By itself, the number 986 isn’t really all that impressive. It doesn’t stand out, there are no sports milestones associated with it and it’s definitely not pi, no matter how far you want to carry the decimal.
But for a select group of retired University staff members, 986 is definitely significant. That’s the combined number of years served by those who retired in fiscal year 2003.
Forty-six retired, and 21 were in attendance at a recent luncheon hosted by Chancellor Mark S. Wrighton at Whittemore House.
“The talents and contributions of employees like yourselves are essential elements in enabling Washington University to celebrate 150 successful years,” Wrighton said in congratulating the retirees. “You have my and your colleagues’ gratitude for your efforts in advancing the University.”
Names are followed by the number of years of service.
Bobbie Beck, 17; Pamela Christopher, 15; Betty Daniel, 33; Lilli Edwards, 12; Dorothy Elliott, 18; Pauline Farmer, 28; Terry Feltman, 12; Anne Gibson, 17; Annaliesa Hanebrink, 25; Wayne Hanebrink, 33;
Luise Hoffman, 14; Blanche Johnson, 32; Terrence Keegan, 30; Annie McDuffie, 23; Dorothy McGinnis, 12; Patricia Nance, 10; William Olbrich, 15; Patricia Rolfe, 17; Glen Sprankle, 13; Dolores Warters, 23.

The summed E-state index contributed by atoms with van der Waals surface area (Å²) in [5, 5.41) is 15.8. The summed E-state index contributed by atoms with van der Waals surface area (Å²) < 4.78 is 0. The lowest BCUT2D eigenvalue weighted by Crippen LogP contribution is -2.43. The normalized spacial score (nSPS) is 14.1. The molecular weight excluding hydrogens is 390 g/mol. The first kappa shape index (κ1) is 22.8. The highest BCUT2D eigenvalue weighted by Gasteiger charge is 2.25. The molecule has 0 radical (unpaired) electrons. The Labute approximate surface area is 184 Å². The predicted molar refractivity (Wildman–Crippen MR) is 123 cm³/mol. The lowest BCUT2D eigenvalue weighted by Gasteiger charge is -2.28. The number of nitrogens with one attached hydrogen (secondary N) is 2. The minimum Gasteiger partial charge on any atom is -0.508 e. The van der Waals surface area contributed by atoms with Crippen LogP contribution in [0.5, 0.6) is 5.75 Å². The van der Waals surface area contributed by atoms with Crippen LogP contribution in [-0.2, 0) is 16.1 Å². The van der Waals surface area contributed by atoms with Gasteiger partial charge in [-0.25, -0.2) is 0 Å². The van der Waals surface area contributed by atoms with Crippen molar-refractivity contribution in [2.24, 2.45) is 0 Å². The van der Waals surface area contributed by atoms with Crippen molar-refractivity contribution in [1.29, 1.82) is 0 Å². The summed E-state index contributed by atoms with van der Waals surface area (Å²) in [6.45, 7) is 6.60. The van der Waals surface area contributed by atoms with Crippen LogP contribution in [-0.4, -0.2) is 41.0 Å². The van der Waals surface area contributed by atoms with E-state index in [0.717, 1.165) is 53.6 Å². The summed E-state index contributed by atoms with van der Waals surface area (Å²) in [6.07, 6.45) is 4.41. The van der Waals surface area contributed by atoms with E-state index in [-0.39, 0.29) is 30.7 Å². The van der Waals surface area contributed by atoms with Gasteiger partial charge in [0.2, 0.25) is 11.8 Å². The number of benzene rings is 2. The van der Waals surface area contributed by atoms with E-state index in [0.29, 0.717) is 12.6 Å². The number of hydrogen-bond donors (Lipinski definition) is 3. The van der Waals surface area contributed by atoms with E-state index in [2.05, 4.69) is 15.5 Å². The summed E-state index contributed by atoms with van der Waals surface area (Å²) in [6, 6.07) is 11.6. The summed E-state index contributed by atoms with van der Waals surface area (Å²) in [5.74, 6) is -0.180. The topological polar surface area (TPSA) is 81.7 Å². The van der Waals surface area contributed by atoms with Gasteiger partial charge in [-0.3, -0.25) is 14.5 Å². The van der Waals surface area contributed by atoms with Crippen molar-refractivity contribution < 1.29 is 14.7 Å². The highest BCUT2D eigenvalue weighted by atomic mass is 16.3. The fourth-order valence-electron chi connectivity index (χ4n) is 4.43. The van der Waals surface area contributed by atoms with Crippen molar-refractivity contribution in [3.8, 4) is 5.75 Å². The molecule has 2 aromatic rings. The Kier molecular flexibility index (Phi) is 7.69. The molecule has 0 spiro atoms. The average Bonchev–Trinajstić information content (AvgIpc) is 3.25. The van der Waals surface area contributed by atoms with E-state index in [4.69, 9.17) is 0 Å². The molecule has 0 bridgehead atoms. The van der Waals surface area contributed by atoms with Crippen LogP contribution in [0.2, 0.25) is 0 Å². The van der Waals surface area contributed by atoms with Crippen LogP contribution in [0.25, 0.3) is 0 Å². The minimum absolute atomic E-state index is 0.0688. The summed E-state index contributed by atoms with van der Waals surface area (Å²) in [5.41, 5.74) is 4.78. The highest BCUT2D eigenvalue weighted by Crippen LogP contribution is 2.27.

Sally Allan, 19; Beatrice Bailey, 14; Anahid Birdwell, 11; Doris Butler, 30; Stephen Coburn, 10; Margaret Cummings, 35; Jiu Ding, 13; Kathryn Eyerman, 35; Cynthia Fedders, 29; Rosetta Furdge, 35; Lewis Harris, 37; Lois Henge-hold, 12; Robert Jones, 14;
Sue King, 31; Judy Koepke, 24; Ann Magnetti, 10; Evelyn Maylath, 14; Thomas Moore, 22; John Olack, 30; Mary Pelchman, 27; Carolyn Richardson, 12; Cleveland Richardson, 14; Carolyn Scheske, 28; Robert Sind, 34; Marjorie Thomas, 34; Arnola Wetzel, 13.
To put 986 in perspective, if the retirees had been at the University one after the other instead of concurrently, the first employee would have started in the year 1017, or right in the middle of the Middle Ages.
Traditionally, special recognition is afforded to those retirees in attendance at the luncheon who have the greatest number of years of service with the University. This year, Margaret “Polly” Cummings (35 years), Kathryn Eyerman (35 years) and Marjorie Thomas (34 years) each received a basket of flowers. All worked at the School of Medicine.
All retirees were given walnut plaques, presented by Wrighton, Larry J. Shapiro, M.D., executive vice chancellor for medical affairs and dean of the School of Medicine; David T. Blasingame, vice chancellor for alumni and development programs; Stuart I. Greenbaum, Ph.D., dean of the Olin School of Business; James E. McLeod, vice chancellor for students and dean of the College of Arts & Sciences; and Barbara A. Feiner, vice chancellor for finance.